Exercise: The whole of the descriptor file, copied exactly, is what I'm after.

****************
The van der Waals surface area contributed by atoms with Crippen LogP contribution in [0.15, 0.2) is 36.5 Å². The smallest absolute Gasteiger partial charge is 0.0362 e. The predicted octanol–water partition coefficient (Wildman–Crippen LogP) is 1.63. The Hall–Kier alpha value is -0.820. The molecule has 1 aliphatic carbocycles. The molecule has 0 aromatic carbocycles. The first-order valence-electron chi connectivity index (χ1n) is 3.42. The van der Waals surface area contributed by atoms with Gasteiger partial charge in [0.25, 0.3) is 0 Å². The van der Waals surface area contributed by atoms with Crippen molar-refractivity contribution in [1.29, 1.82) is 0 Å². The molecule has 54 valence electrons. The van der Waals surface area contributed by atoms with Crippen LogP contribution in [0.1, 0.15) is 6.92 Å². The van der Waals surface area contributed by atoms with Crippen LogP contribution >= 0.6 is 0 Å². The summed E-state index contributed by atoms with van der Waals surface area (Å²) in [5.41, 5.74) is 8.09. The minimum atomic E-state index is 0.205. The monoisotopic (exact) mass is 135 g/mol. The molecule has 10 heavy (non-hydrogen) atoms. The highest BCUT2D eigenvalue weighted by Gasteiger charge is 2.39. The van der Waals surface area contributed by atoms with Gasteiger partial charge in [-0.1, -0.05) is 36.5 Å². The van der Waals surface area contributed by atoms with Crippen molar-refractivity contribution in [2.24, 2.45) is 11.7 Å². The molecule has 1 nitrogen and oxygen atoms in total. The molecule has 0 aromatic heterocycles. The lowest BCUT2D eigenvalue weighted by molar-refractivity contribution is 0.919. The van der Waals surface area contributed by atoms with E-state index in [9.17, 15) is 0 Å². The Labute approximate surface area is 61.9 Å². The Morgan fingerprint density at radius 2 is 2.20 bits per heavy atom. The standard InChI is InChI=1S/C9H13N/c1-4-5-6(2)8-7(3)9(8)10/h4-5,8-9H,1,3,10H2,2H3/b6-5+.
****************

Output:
The van der Waals surface area contributed by atoms with Crippen LogP contribution in [0.15, 0.2) is 36.5 Å². The smallest absolute Gasteiger partial charge is 0.0362 e. The predicted octanol–water partition coefficient (Wildman–Crippen LogP) is 1.63. The Hall–Kier alpha value is -0.820. The molecule has 1 aliphatic carbocycles. The molecule has 0 aromatic carbocycles. The first-order valence-electron chi connectivity index (χ1n) is 3.42. The van der Waals surface area contributed by atoms with Gasteiger partial charge in [0.25, 0.3) is 0 Å². The van der Waals surface area contributed by atoms with Crippen molar-refractivity contribution in [1.29, 1.82) is 0 Å². The molecule has 54 valence electrons. The van der Waals surface area contributed by atoms with Crippen LogP contribution in [0.1, 0.15) is 6.92 Å². The van der Waals surface area contributed by atoms with Crippen LogP contribution >= 0.6 is 0 Å². The summed E-state index contributed by atoms with van der Waals surface area (Å²) in [5.41, 5.74) is 8.09. The minimum atomic E-state index is 0.205. The monoisotopic (exact) mass is 135 g/mol. The molecule has 10 heavy (non-hydrogen) atoms. The highest BCUT2D eigenvalue weighted by Gasteiger charge is 2.39. The van der Waals surface area contributed by atoms with Gasteiger partial charge in [-0.1, -0.05) is 36.5 Å². The van der Waals surface area contributed by atoms with Crippen molar-refractivity contribution in [2.24, 2.45) is 11.7 Å². The molecule has 1 nitrogen and oxygen atoms in total. The molecule has 0 aromatic heterocycles. The lowest BCUT2D eigenvalue weighted by molar-refractivity contribution is 0.919. The van der Waals surface area contributed by atoms with E-state index in [9.17, 15) is 0 Å². The Labute approximate surface area is 61.9 Å². The Morgan fingerprint density at radius 2 is 2.20 bits per heavy atom. The standard InChI is InChI=1S/C9H13N/c1-4-5-6(2)8-7(3)9(8)10/h4-5,8-9H,1,3,10H2,2H3/b6-5+.